Mark D’Angelo and Bob Grifa pictured at the 2010 Midwest Band and Orchestra Clinic in Chicago
I think many educators occasionally question whether the long hours and paperwork are worth it. Sometimes we just need a little reminder.
While manning the SmartMusic booth at the 2010 Midwest Band and Orchestra Clinic I recognized a familiar face in the crowd; Mark D’Angelo, a former student I hadn’t seen in 13 years! Mark and I go back to the fall of 1986 when he was in the sixth grade and I was the middle school band director who started him on percussion. What’s more, during Mark’s high school years I was his private percussion teacher as well as the high school marching band’s percussion coordinator.
As you might imagine, I was delighted to catch up with Mark.
Bob Grifa: What did you do after high school?
Mark D’Angleo: After graduation I attended West Virginia University as a Music Education Major in Percussion. I also auditioned and won a spot in the Front Ensemble for what was then called the Cadets of Bergen County.
I am currently the Instrumental Music Director at Roosevelt High School in Wyandotte, Michigan. I serve on the Board of Directors for the Glassmen Drum and Bugle Corps, and my wife Sarah and I are volunteer music ministers at our church in Detroit.
BG: I understand your band was selected to perform for a very special event a couple of years ago. Please tell us about that.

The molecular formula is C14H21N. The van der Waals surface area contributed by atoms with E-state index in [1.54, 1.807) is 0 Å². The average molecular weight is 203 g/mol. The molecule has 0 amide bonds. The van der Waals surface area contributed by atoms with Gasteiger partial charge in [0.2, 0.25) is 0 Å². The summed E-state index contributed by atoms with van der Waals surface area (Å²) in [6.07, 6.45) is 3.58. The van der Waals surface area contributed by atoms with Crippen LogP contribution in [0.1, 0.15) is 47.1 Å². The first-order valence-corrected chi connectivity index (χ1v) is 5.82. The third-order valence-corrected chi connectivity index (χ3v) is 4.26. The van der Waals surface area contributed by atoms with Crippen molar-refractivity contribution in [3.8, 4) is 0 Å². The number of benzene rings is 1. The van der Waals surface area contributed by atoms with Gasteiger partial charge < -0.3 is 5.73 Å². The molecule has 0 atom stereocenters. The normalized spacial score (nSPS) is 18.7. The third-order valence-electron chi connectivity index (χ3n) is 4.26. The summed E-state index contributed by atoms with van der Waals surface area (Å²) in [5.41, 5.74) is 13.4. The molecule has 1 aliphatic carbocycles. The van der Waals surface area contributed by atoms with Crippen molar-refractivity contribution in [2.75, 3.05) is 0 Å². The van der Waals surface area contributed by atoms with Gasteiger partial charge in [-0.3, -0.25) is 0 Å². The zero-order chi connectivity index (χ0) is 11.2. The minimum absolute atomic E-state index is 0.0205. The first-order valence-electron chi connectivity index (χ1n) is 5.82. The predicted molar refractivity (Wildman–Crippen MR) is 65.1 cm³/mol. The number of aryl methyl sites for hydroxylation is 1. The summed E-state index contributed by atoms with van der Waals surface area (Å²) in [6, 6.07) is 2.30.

MD: In January 2009, the Wyandotte Marching Chiefs were selected to march in the 56th Presidential Inaugural Parade for President Obama. It was a VERY BIG endeavor for the Wyandotte program, but in the end it pulled the community together and provided the students with an irreplaceable experience.
The application process was quite extensive. Throughout the process we had planned to take the kids to the Inauguration as spectators regardless of our acceptance. Actually getting the call to perform – as the only marching band to represent the state of Michigan – was an amazing experience.
BG: Are there any other special honors you have received?
MD: While I’m honored everyday by the opportunity to make a difference in the lives of my students, it is nice when some recognition comes your way. In the fall of 2008 I was surprised by a phone call from SBO (the School Band and Orchestra magazine) notifying me that I had been included among their “50 Directors That Make a Difference,” and I was recently recognized by the Wyandotte Rotary Club for Outstanding Service to the Community.
BG: I have to ask, do you use SmartMusic?
MD: Yes I do. My students use our classroom computers to rehearse their solo literature, and I use it for assessment purposes with my high school string orchestra.
BG: What do you think in general about using technology in the classroom?
MD: I agree wholeheartedly that it has a place in music education. As research has proven, there are different types of learners in every classroom. The use of technology, hands-on computer experiences, and visual aids can help today’s students be successful in the arts and prepare them for the world of today (and tomorrow)!
BG: What suggestions do you have for teachers that are just starting in the teaching profession?
MD: Every young teacher tries to take the world by storm… take your time, set your priorities, and remain humble.
I am so proud of Mark, his accomplishments, and his dedication as a teacher – and appreciative of the reminder that our work can make a difference. Had such a reminder recently? Please share it by clicking on “Comments” below.